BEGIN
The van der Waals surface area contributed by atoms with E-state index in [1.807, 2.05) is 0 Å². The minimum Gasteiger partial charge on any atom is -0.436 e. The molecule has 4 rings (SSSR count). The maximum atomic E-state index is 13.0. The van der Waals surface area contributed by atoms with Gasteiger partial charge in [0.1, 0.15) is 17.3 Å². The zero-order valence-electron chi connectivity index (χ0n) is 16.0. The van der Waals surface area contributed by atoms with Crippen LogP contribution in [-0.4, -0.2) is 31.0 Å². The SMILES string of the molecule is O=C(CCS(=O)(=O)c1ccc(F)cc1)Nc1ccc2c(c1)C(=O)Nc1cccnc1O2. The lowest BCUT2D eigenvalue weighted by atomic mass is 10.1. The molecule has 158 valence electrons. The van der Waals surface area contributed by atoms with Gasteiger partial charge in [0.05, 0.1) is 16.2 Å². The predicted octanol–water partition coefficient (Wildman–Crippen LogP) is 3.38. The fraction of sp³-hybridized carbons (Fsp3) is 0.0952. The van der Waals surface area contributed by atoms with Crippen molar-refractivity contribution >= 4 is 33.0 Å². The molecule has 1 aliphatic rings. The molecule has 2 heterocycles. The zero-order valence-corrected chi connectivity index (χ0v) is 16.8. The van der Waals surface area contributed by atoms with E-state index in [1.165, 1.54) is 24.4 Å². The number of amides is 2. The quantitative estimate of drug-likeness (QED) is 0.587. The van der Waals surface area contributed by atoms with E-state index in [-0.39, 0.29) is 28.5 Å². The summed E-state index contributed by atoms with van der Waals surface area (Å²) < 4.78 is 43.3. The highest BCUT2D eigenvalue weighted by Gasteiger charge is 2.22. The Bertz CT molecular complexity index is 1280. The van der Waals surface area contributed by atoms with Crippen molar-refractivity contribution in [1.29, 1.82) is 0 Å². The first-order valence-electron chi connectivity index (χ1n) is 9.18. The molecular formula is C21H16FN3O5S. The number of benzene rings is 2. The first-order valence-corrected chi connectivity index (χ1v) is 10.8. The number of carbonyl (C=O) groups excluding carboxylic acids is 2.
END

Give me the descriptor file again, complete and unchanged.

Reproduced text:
The van der Waals surface area contributed by atoms with E-state index in [1.807, 2.05) is 0 Å². The minimum Gasteiger partial charge on any atom is -0.436 e. The molecule has 4 rings (SSSR count). The maximum atomic E-state index is 13.0. The van der Waals surface area contributed by atoms with Gasteiger partial charge in [0.1, 0.15) is 17.3 Å². The zero-order valence-electron chi connectivity index (χ0n) is 16.0. The van der Waals surface area contributed by atoms with Crippen LogP contribution in [-0.4, -0.2) is 31.0 Å². The SMILES string of the molecule is O=C(CCS(=O)(=O)c1ccc(F)cc1)Nc1ccc2c(c1)C(=O)Nc1cccnc1O2. The lowest BCUT2D eigenvalue weighted by atomic mass is 10.1. The molecule has 158 valence electrons. The van der Waals surface area contributed by atoms with Gasteiger partial charge in [0.05, 0.1) is 16.2 Å². The predicted octanol–water partition coefficient (Wildman–Crippen LogP) is 3.38. The fraction of sp³-hybridized carbons (Fsp3) is 0.0952. The van der Waals surface area contributed by atoms with Crippen molar-refractivity contribution >= 4 is 33.0 Å². The molecule has 1 aliphatic rings. The molecule has 2 heterocycles. The zero-order valence-corrected chi connectivity index (χ0v) is 16.8. The van der Waals surface area contributed by atoms with E-state index in [1.165, 1.54) is 24.4 Å². The number of amides is 2. The quantitative estimate of drug-likeness (QED) is 0.587. The van der Waals surface area contributed by atoms with E-state index in [-0.39, 0.29) is 28.5 Å². The summed E-state index contributed by atoms with van der Waals surface area (Å²) < 4.78 is 43.3. The highest BCUT2D eigenvalue weighted by Gasteiger charge is 2.22. The Bertz CT molecular complexity index is 1280. The van der Waals surface area contributed by atoms with Crippen molar-refractivity contribution in [1.29, 1.82) is 0 Å². The first-order valence-electron chi connectivity index (χ1n) is 9.18. The molecular formula is C21H16FN3O5S. The number of benzene rings is 2. The first-order valence-corrected chi connectivity index (χ1v) is 10.8. The number of carbonyl (C=O) groups excluding carboxylic acids is 2.